Water wars in the western US and around the world are predicted with increasing frequency as climate fears grow, debilitating droughts persist and human population growth climbs steadily higher. Concerns about fresh water supplies coming under pressure and the increasing cost of supplying fresh water to people, crops and livestock seem to grow more urgent every day. But mitigating technology is being funded and developed – by what may at first appear an unlikely source – the oil and gas industry.
Hydraulic fracturing – as its name suggests – is a water-intensive industrial process that requires increasing volumes as companies drill greater numbers of wells needed to maintain and increase production levels. At the same time, these often horizontal wells are being drilled with longer lateral sections and greater numbers of frack stages, as companies continually optimize drilling and completion techniques.
This means they need more water for their operations. Wells have been hydraulically fractured since the 1940’s, but most were vertical wells that required smaller volumes of water often obtained from local municipal water systems. The breakthrough marriage of horizontal drilling and hydraulic fracturing that allowed companies to economically extract hydrocarbons from thin layers of tight rock, like shale, greatly increased demand for water. A common approach today uses 90 barrels of water per minute at 9,000 pounds per square inch to frack a 7,000 to 8,000 foot lateral well section.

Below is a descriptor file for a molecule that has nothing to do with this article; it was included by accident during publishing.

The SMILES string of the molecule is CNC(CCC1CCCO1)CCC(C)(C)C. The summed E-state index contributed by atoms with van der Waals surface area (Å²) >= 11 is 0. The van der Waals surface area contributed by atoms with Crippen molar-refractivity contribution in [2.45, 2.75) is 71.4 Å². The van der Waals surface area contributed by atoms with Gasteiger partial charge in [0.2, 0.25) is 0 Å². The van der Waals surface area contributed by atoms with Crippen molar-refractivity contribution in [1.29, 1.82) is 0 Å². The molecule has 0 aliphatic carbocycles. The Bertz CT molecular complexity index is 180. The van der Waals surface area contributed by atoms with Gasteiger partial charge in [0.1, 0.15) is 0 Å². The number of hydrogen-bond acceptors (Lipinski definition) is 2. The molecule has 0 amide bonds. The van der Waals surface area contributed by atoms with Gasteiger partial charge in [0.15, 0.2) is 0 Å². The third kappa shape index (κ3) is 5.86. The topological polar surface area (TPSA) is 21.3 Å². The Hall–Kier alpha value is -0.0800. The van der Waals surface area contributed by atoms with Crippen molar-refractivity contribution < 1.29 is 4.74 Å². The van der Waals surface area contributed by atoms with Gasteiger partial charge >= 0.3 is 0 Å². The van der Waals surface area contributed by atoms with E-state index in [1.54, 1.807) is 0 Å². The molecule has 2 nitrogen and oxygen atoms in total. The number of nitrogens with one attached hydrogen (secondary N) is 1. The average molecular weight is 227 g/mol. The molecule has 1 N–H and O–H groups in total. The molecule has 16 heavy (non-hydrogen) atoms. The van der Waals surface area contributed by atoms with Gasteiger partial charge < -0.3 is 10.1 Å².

This massive increase in water demand has forced companies to invest billions of dollars developing new recycling, filtration and purification technologies. “I think all this water crisis stuff that you hear on the planet will be transformed by technologies the oil and gas industry is going to pay for the development of so that we can have water for our fracking jobs” Cal Cooper, Manager of Special Projects in the office of the CEO at Apache recently told the audience at the Manhattan Institute’s American Oil and Gas Renaissance conference in New York.
“And that will turn right around and make it possible to use groundwater and turn it into fresh water in very innovative and different ways from what we are doing now,” Cooper said.
Much of the “produced water” that comes back up the well bore after completing a well is contaminated – not only with fracking fluids – but with numerous naturally-occurring chemicals and compounds like salt, various sediments and sometimes even low-level radioactive material.
“So while many of my environmental friends are screaming that the oil and gas business is going to destroy the planet because there is not enough water, I think it’s just the opposite. I think the oil and gas business does nothing better than invest in technologies that make a difference, and wow, are we aligned that we need water in order to make hydraulic fracturing work? We’re going to have to find ways to use very impaired groundwater that could never be considered drinking water economically right now, we’re going to find ways to use that water, we’re going to find ways to clean it up and you all are going to be amazed. And humanity is going to look back 100 years and say ‘wow, if they hadn’t made that investment, who would have?’,” Cooper said.